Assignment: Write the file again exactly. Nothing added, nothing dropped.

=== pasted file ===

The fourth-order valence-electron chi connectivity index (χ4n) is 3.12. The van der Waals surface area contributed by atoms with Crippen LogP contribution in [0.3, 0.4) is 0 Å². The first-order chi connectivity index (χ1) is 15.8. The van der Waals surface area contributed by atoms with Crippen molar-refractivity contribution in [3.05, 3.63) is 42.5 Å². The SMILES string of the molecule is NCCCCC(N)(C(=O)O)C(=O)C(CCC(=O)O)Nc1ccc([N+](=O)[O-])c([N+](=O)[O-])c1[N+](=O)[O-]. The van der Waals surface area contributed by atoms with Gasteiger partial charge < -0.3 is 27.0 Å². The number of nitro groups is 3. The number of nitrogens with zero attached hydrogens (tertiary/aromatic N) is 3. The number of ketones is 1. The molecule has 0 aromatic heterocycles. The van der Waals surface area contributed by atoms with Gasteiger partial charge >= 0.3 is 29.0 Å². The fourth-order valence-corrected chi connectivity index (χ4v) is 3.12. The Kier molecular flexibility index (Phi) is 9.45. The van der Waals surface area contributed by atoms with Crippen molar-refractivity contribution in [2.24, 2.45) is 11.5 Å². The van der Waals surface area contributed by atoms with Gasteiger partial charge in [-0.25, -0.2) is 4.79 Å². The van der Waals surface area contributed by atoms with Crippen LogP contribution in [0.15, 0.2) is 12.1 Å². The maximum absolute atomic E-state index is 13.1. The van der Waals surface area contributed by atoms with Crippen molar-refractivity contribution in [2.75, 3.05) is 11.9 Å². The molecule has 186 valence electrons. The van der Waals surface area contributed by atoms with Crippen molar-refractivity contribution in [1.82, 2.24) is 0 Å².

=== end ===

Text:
The fourth-order valence-electron chi connectivity index (χ4n) is 3.12. The van der Waals surface area contributed by atoms with Crippen LogP contribution in [0.3, 0.4) is 0 Å². The first-order chi connectivity index (χ1) is 15.8. The van der Waals surface area contributed by atoms with Crippen molar-refractivity contribution in [3.05, 3.63) is 42.5 Å². The SMILES string of the molecule is NCCCCC(N)(C(=O)O)C(=O)C(CCC(=O)O)Nc1ccc([N+](=O)[O-])c([N+](=O)[O-])c1[N+](=O)[O-]. The van der Waals surface area contributed by atoms with Gasteiger partial charge < -0.3 is 27.0 Å². The number of nitro groups is 3. The number of nitrogens with zero attached hydrogens (tertiary/aromatic N) is 3. The number of ketones is 1. The molecule has 0 aromatic heterocycles. The van der Waals surface area contributed by atoms with Gasteiger partial charge >= 0.3 is 29.0 Å². The fourth-order valence-corrected chi connectivity index (χ4v) is 3.12. The Kier molecular flexibility index (Phi) is 9.45. The van der Waals surface area contributed by atoms with Crippen molar-refractivity contribution in [2.24, 2.45) is 11.5 Å². The van der Waals surface area contributed by atoms with Gasteiger partial charge in [-0.25, -0.2) is 4.79 Å². The van der Waals surface area contributed by atoms with Crippen LogP contribution in [0.15, 0.2) is 12.1 Å². The maximum absolute atomic E-state index is 13.1. The van der Waals surface area contributed by atoms with Crippen molar-refractivity contribution in [2.75, 3.05) is 11.9 Å². The molecule has 186 valence electrons. The van der Waals surface area contributed by atoms with Crippen molar-refractivity contribution in [1.82, 2.24) is 0 Å².